The following is a guest post from SEARAC’s Bao Lor.
“Wake up, kids! It’s 6:30!” my grandpa said as he pulled off the blanket that covered my head. I moved around, pretending to stretch and then curling back into a ball. Through my squinted eyes, I could see that my siblings were still lying next to me. I popped my head up and looked at the alarm clock across the room. It read: 6:10. This was my daily routine growing up. I grew up with my grandparents taking care of me and my siblings since my parents were always so busy working. For as long as I can remember, my grandpa was always the one taking me and my siblings to school every morning, and picking us up every afternoon once school got out. We numbered a total of eight kids at the time who were all attending elementary, middle, and high school. My grandpa always said that once he dropped us all off at school, within an hour or so, he would have to start picking us up again. This was true given the fact that we were in almost every grade level.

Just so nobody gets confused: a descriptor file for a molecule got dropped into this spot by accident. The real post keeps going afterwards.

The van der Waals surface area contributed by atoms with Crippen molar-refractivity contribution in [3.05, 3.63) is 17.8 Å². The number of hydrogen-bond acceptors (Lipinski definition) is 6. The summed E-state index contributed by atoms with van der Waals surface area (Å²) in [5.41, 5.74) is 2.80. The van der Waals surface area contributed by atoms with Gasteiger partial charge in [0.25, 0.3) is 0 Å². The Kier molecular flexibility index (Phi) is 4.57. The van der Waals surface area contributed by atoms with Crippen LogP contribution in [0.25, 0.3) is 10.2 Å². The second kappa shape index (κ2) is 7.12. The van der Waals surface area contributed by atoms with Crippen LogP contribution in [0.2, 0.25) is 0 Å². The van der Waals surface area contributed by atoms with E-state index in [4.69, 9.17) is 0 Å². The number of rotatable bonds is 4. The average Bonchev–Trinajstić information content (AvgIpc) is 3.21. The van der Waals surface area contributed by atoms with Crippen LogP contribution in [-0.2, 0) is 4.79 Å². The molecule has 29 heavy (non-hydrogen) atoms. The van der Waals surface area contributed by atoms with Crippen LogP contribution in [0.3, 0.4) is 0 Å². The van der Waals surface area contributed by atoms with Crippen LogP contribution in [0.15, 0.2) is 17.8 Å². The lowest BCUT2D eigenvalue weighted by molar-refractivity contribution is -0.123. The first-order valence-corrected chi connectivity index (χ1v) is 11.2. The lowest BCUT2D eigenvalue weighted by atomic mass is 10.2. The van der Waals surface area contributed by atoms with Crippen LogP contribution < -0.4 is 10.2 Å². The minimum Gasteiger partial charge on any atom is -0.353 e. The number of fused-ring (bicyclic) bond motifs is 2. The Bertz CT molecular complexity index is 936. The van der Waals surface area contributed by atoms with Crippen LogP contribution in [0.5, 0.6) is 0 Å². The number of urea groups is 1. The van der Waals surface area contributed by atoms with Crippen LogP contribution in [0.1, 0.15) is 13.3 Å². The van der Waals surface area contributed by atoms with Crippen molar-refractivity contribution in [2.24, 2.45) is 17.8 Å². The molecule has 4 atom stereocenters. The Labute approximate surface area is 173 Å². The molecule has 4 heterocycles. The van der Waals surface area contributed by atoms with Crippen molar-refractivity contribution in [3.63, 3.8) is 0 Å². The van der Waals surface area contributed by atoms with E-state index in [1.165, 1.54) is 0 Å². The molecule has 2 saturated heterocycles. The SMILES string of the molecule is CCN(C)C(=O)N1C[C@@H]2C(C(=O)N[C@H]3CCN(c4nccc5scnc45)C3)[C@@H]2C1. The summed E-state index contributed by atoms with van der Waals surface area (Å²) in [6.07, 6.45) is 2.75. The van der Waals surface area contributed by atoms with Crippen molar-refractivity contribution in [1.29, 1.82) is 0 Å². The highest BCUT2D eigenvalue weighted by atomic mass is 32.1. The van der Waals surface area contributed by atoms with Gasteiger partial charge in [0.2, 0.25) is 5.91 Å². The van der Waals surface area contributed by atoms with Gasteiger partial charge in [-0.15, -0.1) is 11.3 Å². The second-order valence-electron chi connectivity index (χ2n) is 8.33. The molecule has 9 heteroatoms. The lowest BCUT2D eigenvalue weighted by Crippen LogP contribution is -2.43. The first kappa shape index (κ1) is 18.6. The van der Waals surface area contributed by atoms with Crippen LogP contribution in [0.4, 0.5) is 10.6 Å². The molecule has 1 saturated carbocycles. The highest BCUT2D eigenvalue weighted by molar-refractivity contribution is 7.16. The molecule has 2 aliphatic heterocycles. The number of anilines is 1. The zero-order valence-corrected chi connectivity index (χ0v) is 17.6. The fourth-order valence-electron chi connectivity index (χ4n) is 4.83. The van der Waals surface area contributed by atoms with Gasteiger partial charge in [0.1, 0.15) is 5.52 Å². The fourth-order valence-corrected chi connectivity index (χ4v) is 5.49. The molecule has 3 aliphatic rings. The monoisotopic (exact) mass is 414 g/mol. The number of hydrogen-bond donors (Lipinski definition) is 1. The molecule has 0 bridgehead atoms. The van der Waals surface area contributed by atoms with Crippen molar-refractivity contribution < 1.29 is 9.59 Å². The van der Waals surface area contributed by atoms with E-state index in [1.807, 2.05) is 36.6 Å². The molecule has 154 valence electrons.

Alexis Martinez (left) worried that coming out to daughter Lesley as transgender would mean giving up any relationship with her grandchildren. But she needn’t have worried.
Alexis Martinez grew up in a rough neighborhood on Chicago’s South Side in the early 1960s. She knew she was transgender from an early age.Alexis (whose birth name is Arthur) struggled with her identity, as did her family. At 13, she came out as transgender to her mother. Alexis’ mother called the police, who laughed and told her, “You’ve got a fag for a son, and there’s nothing we can do about it.”
As a result, Alexis joined a gang and “went as macho as [she] could be, to mask what [she] really was underneath.”
Alexis has a daughter, who accepts her for who she is. Says her daughter Lesley: “You don’t have to apologize. You don’t have to tiptoe. We’re not going to cut you off. And that is something that I’ve always wanted you to, you know, just know—that you’re loved.” Read More